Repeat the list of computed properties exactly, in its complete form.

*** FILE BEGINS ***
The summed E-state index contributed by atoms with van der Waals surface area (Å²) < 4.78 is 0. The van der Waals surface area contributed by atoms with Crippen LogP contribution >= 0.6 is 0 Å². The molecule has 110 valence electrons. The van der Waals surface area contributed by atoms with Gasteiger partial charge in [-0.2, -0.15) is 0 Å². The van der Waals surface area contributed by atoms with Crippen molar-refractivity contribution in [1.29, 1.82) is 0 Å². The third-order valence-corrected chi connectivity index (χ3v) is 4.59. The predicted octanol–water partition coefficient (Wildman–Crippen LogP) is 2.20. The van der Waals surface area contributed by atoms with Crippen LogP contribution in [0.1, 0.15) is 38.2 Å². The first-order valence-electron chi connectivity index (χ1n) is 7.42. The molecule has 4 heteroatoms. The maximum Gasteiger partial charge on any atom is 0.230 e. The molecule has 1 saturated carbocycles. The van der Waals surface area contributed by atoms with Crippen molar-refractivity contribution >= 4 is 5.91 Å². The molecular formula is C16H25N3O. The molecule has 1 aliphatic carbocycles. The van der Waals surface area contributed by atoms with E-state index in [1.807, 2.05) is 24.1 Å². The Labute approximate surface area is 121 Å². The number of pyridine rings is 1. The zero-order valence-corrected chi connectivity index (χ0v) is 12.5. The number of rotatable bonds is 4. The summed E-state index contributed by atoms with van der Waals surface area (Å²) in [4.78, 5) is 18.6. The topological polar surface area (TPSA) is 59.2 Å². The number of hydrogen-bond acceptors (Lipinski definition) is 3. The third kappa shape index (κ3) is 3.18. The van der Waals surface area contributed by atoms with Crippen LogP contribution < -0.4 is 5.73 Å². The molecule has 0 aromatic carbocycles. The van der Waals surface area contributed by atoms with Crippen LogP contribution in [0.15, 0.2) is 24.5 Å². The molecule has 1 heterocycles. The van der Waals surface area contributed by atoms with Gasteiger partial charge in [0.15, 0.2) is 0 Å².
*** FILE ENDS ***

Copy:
The summed E-state index contributed by atoms with van der Waals surface area (Å²) < 4.78 is 0. The van der Waals surface area contributed by atoms with Crippen LogP contribution >= 0.6 is 0 Å². The molecule has 110 valence electrons. The van der Waals surface area contributed by atoms with Gasteiger partial charge in [-0.2, -0.15) is 0 Å². The van der Waals surface area contributed by atoms with Crippen molar-refractivity contribution in [1.29, 1.82) is 0 Å². The third-order valence-corrected chi connectivity index (χ3v) is 4.59. The predicted octanol–water partition coefficient (Wildman–Crippen LogP) is 2.20. The van der Waals surface area contributed by atoms with Crippen LogP contribution in [0.1, 0.15) is 38.2 Å². The first-order valence-electron chi connectivity index (χ1n) is 7.42. The molecule has 4 heteroatoms. The maximum Gasteiger partial charge on any atom is 0.230 e. The molecule has 1 saturated carbocycles. The van der Waals surface area contributed by atoms with Crippen molar-refractivity contribution >= 4 is 5.91 Å². The molecular formula is C16H25N3O. The molecule has 1 aliphatic carbocycles. The van der Waals surface area contributed by atoms with E-state index in [1.807, 2.05) is 24.1 Å². The Labute approximate surface area is 121 Å². The number of pyridine rings is 1. The zero-order valence-corrected chi connectivity index (χ0v) is 12.5. The number of rotatable bonds is 4. The summed E-state index contributed by atoms with van der Waals surface area (Å²) in [4.78, 5) is 18.6. The topological polar surface area (TPSA) is 59.2 Å². The number of hydrogen-bond acceptors (Lipinski definition) is 3. The third kappa shape index (κ3) is 3.18. The van der Waals surface area contributed by atoms with Crippen LogP contribution < -0.4 is 5.73 Å². The molecule has 0 aromatic carbocycles. The van der Waals surface area contributed by atoms with Crippen LogP contribution in [0.15, 0.2) is 24.5 Å². The molecule has 1 heterocycles. The van der Waals surface area contributed by atoms with Gasteiger partial charge in [0.15, 0.2) is 0 Å².